aqWiki Imported From Epistula PHP

Wiki wiki wild, wiki wiki wild wild web.

About a month ago, I concieved a Project.

Basically, it was when ESR shifted the focus of the Jargon File by changing the “J Random Hacker” entry to more reflect his own beliefs. My plan to combat this was – and is – to file the whole Jargon File into a Wiki and let the world at it. Think an entry is biased? Change it.

All I needed to do was to get it out of the Jargon File format and into something that I could import into a wiki. Then I discovered something really, really fundermental.

All wikis suck.

In fact, the particular way all these Wiki’s sucked was two fold. The first was the most important: No existing wiki that I could install on this server could import data from an external source. All the ones that backed onto plain text files I couldn’t – for various reasons – install. All the ones that backed onto a mysql database had data structures six feet deep that I couldn’t hack my way around.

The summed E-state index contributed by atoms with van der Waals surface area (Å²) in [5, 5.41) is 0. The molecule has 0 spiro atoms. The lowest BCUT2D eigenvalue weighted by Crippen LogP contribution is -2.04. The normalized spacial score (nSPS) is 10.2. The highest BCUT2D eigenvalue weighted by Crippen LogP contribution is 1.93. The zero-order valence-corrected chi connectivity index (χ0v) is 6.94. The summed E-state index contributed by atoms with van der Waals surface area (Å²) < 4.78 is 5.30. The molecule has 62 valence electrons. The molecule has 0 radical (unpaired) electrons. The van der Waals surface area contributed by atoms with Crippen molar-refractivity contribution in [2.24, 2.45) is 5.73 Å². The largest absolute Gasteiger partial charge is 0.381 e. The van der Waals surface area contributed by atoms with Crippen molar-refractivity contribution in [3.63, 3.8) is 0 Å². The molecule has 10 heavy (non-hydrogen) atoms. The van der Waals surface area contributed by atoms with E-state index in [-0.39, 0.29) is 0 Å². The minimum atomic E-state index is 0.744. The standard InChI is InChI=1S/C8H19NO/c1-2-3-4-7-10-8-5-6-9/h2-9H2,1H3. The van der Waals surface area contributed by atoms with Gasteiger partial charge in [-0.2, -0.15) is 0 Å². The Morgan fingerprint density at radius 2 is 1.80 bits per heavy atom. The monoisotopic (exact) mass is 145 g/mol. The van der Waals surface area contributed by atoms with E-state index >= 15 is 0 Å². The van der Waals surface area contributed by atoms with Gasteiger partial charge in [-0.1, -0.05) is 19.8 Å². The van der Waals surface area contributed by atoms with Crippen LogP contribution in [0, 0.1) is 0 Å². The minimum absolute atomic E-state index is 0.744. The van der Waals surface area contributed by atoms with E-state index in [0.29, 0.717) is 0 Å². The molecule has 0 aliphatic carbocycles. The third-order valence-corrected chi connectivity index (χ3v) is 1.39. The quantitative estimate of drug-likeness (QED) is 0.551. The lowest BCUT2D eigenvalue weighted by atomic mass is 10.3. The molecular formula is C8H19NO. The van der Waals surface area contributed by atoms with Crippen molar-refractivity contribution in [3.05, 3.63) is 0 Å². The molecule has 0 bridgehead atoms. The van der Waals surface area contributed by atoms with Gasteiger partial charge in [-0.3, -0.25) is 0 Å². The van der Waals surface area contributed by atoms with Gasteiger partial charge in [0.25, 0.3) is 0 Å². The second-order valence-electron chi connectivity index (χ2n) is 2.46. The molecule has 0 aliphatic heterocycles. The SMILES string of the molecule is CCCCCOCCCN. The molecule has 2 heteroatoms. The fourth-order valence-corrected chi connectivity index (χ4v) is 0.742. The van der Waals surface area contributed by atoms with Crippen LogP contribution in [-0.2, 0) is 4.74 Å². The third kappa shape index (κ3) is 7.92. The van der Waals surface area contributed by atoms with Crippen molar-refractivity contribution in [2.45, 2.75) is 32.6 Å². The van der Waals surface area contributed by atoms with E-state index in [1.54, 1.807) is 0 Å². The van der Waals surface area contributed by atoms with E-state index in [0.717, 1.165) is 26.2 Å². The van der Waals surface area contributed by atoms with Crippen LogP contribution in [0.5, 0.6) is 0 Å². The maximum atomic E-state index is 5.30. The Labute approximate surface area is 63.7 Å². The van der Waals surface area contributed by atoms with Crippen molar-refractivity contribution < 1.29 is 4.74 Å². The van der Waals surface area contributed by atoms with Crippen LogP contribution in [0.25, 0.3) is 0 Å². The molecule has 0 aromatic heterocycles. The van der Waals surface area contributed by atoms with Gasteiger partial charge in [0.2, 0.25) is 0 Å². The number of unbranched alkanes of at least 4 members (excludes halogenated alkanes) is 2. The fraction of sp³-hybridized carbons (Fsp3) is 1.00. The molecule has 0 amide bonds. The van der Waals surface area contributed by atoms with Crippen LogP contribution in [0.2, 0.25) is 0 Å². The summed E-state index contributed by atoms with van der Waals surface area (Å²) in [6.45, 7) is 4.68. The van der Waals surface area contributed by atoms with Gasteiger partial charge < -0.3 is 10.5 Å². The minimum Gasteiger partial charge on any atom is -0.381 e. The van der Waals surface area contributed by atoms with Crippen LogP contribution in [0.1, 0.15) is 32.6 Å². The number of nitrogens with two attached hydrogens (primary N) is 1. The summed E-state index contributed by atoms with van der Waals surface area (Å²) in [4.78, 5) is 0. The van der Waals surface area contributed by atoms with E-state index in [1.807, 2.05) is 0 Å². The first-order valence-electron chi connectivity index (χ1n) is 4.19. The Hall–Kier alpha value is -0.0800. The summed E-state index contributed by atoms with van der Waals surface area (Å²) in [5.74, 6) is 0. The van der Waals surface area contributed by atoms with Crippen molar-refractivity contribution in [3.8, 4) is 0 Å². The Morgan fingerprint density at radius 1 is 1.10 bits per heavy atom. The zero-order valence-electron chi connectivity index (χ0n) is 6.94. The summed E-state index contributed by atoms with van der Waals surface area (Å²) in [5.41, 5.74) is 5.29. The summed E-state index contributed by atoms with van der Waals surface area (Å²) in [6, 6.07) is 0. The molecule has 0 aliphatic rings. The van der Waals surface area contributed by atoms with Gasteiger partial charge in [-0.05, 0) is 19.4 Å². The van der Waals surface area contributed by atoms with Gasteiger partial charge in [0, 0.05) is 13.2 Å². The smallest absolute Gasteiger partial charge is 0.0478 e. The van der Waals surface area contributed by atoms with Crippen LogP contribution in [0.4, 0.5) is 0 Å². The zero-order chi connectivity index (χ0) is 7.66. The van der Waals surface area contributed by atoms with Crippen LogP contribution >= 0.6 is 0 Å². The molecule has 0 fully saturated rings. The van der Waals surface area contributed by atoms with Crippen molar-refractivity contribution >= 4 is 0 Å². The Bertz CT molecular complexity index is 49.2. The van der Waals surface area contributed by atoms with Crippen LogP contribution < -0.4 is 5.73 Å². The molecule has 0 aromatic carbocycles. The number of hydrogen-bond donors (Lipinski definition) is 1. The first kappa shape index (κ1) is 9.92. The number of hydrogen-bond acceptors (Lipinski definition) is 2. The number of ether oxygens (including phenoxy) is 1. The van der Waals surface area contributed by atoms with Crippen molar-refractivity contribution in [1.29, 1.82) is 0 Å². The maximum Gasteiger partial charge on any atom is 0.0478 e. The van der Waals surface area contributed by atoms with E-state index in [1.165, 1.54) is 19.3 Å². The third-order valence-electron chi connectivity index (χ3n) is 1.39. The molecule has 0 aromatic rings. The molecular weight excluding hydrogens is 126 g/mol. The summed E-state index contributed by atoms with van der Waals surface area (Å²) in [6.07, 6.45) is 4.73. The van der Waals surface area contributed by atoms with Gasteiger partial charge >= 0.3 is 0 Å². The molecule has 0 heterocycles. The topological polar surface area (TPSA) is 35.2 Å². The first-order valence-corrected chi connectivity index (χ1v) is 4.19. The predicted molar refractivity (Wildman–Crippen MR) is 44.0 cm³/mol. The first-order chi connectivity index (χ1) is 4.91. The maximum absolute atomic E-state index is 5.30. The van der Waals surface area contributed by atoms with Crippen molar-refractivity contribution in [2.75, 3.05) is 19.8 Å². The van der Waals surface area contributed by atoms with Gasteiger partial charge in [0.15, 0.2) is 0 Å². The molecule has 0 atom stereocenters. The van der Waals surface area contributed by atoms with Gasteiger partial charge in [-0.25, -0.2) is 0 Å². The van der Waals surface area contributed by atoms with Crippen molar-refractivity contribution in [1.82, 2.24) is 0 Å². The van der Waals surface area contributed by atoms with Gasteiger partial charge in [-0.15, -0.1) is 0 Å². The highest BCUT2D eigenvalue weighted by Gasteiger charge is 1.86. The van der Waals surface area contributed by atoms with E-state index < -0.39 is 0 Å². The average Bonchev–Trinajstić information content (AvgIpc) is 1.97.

The second reason all wikis suck is the really, really horribly nasty text formatting that has become standard. ‘’‘’this is italic’‘’’ ‘’‘’‘’‘’this is bold’‘’‘’‘’’ is a little too baroque, verbose, and nasty for my liking.

This weekend, my project was to play around with PEAR (The PHP equivlient of CPAN, crossed with apt-get. It rocks), for which I needed a project. Plus, Dean Allen has just released Textile 2 beta, the best text-formatting library for PHP (and now perl) bar none. Aha, I thought. This will solve several problems.

So, this afternoon about 16:00 I started coding my own Wikilike, and now at 1am, I’ve finished the first cut. It uses textile for formatting, it does Wikilike things, and it backs on to the Aquarionics User System (currently only used for Forever, so if you had an account on Forever at about 8pm this evening – when I copied the database locally – you have an account on the Wiki. I haven’t gotten around to writing an account creation system for the wiki locally yet, so you’ll have to be anonymous if you don’t).